The question is: what to do? Improvements to make Waverley ADA compliant will be expensive, as the station sits some 20 feet below street level. The cash-strapped MBTA is reluctant to make them and is proposing closing the station altogether, and locating a new station on Pleasant Street. Tonight at the Beech Street Center (starting at 7:00 PM), officials from the MBTA and Mass DoT will provide new information about what the agencies would like to do to resolve the situation (or, as they say “Americans with Disabilities (ADA) compliance alternatives”). Those range from fixing the existing station, to closing Waverley and Belmont Center and building a new station along Pleasant Street – or at some other location (Brighton Street has been floated as an alternative location, as well.) The Belmontonian has an excellent write up, courtesy of Sue Bass of the Belmont Citizens’ Forum here. It’s required reading before tonight’s meeting.

The Long View on the Library

The second issue that deserves your attention is the fate of Belmont’s much loved and much used Public Library. The most-used public facility in town, our town’s main branch library is in desperate need of updating – or outright replacement. But how and even where to do that is a topic of much dispute within town. Plans to renovate the existing facility and an alternative plan to locate it across Concord Ave both failed to win approval of key constituencies. All the while, the existing facility continues to deteriorate, raising the specter of costly repairs in the not distant future.

Recently, the Trustees of the Belmont Library commissioned a special committee to develop a Long Range Plan for the library. This week, on Tuesday, the Library is inviting the public to provide its input and ideas to that long range plan. According to a message from Kathy Keohane of the Library Board of Trustees, the meeting on Tuesday will be a forum for “public input to the Long Range Plan that outlines the programs and services that the library offers,” but “is not a meeting to discuss the building, renovations and or a grant.” 

The Long Range Planning Committee was convened by the Library Board of Trustees and is populated by members of the community.The meeting on Tuesday evening will include “a short presentation explaining our long range planning process.” Attendees will then break into groups to “review and solicit ideas for programs and services.” The meeting is scheduled on Tuesday, November 17th from 7:00 to 8:30 PM in the Library Assembly Room at 336 Concord Avenue. I encourage everyone to attend this meeting, as well!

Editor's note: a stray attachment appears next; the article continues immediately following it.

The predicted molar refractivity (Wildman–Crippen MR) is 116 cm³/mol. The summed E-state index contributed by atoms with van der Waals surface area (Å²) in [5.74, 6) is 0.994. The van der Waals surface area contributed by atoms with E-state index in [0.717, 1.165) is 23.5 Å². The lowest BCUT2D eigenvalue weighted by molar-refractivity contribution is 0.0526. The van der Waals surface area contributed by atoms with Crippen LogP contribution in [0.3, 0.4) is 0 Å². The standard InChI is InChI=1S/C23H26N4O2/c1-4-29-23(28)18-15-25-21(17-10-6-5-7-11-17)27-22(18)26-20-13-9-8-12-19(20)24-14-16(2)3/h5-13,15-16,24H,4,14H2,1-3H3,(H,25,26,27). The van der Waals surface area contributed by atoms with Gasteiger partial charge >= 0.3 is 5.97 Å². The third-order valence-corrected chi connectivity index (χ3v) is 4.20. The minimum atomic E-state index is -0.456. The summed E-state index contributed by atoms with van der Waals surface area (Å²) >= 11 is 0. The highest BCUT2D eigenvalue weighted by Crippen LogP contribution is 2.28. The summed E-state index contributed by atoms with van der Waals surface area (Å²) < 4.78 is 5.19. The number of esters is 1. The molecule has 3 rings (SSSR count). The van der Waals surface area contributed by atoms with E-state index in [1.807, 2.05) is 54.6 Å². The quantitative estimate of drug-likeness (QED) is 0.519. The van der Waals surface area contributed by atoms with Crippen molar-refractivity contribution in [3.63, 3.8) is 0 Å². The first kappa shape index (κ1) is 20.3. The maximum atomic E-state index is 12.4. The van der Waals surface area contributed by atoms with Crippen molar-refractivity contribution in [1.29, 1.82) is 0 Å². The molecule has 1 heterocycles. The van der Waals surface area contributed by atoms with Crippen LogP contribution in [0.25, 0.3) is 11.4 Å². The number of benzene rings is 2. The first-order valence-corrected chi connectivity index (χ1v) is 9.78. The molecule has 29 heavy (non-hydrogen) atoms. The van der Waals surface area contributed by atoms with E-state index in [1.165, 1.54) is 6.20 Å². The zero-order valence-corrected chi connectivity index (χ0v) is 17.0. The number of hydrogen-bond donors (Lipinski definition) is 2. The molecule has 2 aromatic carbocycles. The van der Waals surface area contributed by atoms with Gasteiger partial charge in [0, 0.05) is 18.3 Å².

Sign Up Now for Belmont’s Fall Classic: The 3rd Dan Scharfman 5K

Scenes from last year's FBE Dan Scharfman 5k - a wicked fun race. (Photo courtesy of Belmont Patch.)

Scenes from last year’s FBE Dan Scharfman 5k – a wicked fun race. (Photo courtesy of Belmont Patch.)

October is almost upon us and that means that Belmont’s new fall classic, the Dan Scharfman Memorial Run is just around the corner. Sponsored by the Foundation for Belmont Education, with support from a wide range of local businesses. More than 500 runners signed up to do last year’s race and this year is shaping up to be even bigger.

Register now for the run if you haven’t already done so, by visiting the official web site for the race over at the Foundation for Belmont Education, if you want to learn more.  If you’re ready to sign up, you can do so at Racewire.

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Dan was a dear friend of mine – a School Committee member, father, husband, running buddy. He was a Renaissance man in the truest sense of the word: a talented choir singer, a passionate outdoorsman, a marathoner and ultra marathoner – and a volunteer for all manner of causes. This race last year raised more than $20,000 to fund investments in technology and professional development for teachers – two of Dan’s passions as a member of Belmont’s School Committee.

Running the race is a great way to remember Dan and help carry forth his legacy. It’s also a lot of fun. This year’s event includes both a 5K race and a companion 2K (1.24 miles) run that’s perfect for the whole family. The proceeds from the races fund the Dan Scharfman Education Innovative Fund for the Foundation for Belmont Education’s Innovative Teaching Initiative which you can read about here.

The race this year will be held on Sunday, October 4th at 9:00 at the BHS track. People who register early will receive special gifts, including a race shirt and a great Polar water bottle – but sign up early to save yourself some money, and to make sure you get your hands on the cool race swag! Day of registration is available (of course) starting at 8am at the Belmont High School track.

Finally: if you want to support the cause, but can’t run this year, The Foundation for Belmont Education is looking for volunteers that help make the race a success each year by setting up the event, helping monitor the course during the race and doing clean up. We have an online sign-up form where you can register by following this link.

Finally, if you’re not going to be around, you can make a personal donation to the race fund. This link will take you to a web page that lets you donate directly.

I look forward to seeing you all there!

— Paul

Run the Dan on October 4th!

Run the Dan on October 4th!